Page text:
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WESTIN DESTINED FOR NEWS

ABC bumps Arledge upstairs to new chairman post

NEW YORK — ABC Network prexy David Westin will succeed Roone Arledge as president of ABC News in a major management shift at the network.

Arledge, 65, the legendary former ABC Sports exec who has run the news division for the past 20 years, is being bumped up to the new post of chairman in preparation for his eventual retirement, but said he’ll retain active day-to-day management of the division and act as “CEO” in a “partnership” with Westin.

Arledge’s move had been rumored for some time, but it had been unclear who would replace him. While some were caught off guard by the appointment of Westin, sources close to ABC said he had been interested in the news post for some time.

Westin had seen his own role eroding as the network’s top entertainment and sports execs — Jamie Tarses and Steve Bornstein — began reporting to Robert Iger, ABC Inc.’s president and Westin’s own boss.

“It’s hard being responsible for the profit performance of various dayparts that technically and creatively don’t report to you,” said one senior exec at ABC’s entertainment division.

Westin, who joined ABC in 1991 as general counsel and later headed the network’s inhouse production unit, had also supervised daypart programming execs since Iger promoted him in 1994 after Iger’s own ascension. But even then, execs like Ted Harbert “always bristled” at reporting to Westin, the exec said, and Iger switched gears when ABC’s ratings began to slide in late 1995.

“The question is how interesting the job he currently has is,” said another senior network exec. The shift from a titular network head to chief of one of its operating units “seems like a downgrade, but it’s a bigger job in terms of what he can accomplish.”

Westin, a former lawyer with close Washington ties, had taken a keen interest in the news division, and stepping into the role alongside Arledge isn’t entirely out of left field.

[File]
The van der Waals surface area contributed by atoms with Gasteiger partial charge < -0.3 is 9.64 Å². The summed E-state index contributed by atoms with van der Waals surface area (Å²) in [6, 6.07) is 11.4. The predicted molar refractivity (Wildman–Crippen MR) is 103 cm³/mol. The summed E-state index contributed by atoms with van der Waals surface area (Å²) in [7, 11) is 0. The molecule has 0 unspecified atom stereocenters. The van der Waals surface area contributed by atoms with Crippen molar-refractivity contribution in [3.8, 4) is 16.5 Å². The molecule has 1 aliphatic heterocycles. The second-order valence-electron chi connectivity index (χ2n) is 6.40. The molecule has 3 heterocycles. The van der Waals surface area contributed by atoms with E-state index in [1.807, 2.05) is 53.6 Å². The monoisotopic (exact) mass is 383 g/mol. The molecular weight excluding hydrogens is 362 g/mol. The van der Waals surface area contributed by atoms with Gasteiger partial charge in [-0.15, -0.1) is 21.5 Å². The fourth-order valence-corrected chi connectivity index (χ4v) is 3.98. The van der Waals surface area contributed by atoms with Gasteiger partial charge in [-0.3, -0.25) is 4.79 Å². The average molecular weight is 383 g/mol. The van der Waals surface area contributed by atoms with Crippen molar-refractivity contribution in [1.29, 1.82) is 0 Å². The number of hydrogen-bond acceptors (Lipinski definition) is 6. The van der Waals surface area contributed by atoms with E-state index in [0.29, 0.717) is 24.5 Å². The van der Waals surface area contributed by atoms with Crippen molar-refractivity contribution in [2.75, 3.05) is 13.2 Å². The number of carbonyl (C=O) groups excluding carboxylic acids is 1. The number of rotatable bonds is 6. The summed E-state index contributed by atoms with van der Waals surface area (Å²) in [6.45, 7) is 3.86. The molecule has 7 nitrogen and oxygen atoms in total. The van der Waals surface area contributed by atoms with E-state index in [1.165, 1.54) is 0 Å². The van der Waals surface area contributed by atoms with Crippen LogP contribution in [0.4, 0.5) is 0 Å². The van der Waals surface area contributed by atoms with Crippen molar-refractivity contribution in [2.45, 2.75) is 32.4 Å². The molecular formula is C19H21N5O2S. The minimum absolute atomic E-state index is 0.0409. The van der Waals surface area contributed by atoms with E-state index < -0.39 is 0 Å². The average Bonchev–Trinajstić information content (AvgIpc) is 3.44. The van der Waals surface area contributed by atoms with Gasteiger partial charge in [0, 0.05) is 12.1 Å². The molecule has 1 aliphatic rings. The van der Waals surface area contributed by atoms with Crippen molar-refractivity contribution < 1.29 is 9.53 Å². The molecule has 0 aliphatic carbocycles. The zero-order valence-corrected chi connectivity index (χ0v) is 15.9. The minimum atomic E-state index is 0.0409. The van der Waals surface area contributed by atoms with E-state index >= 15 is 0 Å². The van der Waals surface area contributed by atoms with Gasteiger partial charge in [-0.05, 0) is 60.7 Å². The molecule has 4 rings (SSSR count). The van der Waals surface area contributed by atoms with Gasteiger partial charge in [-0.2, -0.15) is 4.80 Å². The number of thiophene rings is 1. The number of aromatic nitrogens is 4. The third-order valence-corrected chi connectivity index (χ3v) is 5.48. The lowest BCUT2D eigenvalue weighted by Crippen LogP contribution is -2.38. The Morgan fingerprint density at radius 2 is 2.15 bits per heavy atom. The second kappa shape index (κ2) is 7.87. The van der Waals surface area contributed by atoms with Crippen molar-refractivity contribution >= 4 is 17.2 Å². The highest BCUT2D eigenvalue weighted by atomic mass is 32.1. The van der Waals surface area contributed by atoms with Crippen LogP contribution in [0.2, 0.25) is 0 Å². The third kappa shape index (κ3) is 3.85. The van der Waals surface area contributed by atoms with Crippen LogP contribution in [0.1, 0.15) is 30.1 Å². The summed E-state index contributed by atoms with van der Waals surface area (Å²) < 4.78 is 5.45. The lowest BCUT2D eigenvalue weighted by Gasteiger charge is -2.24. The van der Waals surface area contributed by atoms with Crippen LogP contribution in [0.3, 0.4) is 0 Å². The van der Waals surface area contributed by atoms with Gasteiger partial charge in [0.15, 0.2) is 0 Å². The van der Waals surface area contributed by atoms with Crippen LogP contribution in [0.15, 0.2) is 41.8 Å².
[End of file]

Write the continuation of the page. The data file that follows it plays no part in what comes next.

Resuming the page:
“Roone and David have worked closely together on ABC News issues in recent years, and David was a natural choice when we began focusing on succession,” Iger said in a statement. “He can provide the leadership for the next generation of news programming.”

Recent news troubles

Although execs claimed otherwise, Arledge — while playing a key role in luring and retaining stars like Barbara Walters and Diane Sawyer — may have hastened the succession issue by presiding over a newly troubled division that has seen erosion in morning and nightly-news ratings and a series of lawsuits and charges of ethical lapses.

Most recently, the division was slapped with a $5.5 million jury verdict over hidden-camera techniques in a story on the Food Lion supermarket chain, a verdict ABC is now appealing; and Walters anchored a “20/20” segment on legit producer Andrew Lloyd Webber without disclosing she’d invested $100,000 in his musical “Sunset Boulevard.”

More fundamentally, said one senior ABC exec, Westin himself became increasingly “frustrated that the news division seemed to be aging and the shows don’t look fresh and young.” Westin said he eagerly volunteered for the post when discussion focused on Arledge’s own succession plans, but said he won’t yet seek to carve out a specific niche: “We’re not going into this anticipating dividing responsibilities.”

Hierarchy switcheroo

Arledge, who had technically reported to Westin, will now oversee his former boss as chairman. But he denied needing help to fix ABC News’ perceived problems, and said criticism of the division’s performance of late has been overblown. “The only place we consider we have a real problem is ‘Good Morning America,’ ” Arledge said, confirming plans for talent and format changes to fix the lagging ayem show.

Odd man out is Paul Friedman, Arledge’s No. 2 exec, who was widely expected to succeed him, but is now in limbo. Arledge and Westin say they hope to keep him, but Friedman’s plans are uncertain, and he didn’t return calls seeking comment. Friedman also is friendly with ABC News anchor Peter Jennings, whose own contract expires in August.

The network president post, execs told staffers, will likely be downgraded further, with a new, as-yet-unnamed replacement limited to oversight of sales and marketing, broadcast operations, affiliate relations and PR functions, mirroring similar jobs at CBS and NBC. Leading internal candidates are Alex Wallau, now exec VP-network policy, and Steve Burke, an exec VP and Iger confidante, although few expect Burke to take the job. Those departments will report to Iger until Westin’s successor is named.

Other execs would be named to oversee the daytime, latenight and early-morning dayparts, which had also reported to Westin.

The Arledge news met with differing reaction from rival webs: NBC staffers were elated at the news, seeing it as validation of their own strides against ABC. But CBS execs were peeved that the changes seemed to stabilize ABC News, and believe it’s now more likely that Sawyer — a Westin fan — will remain there.

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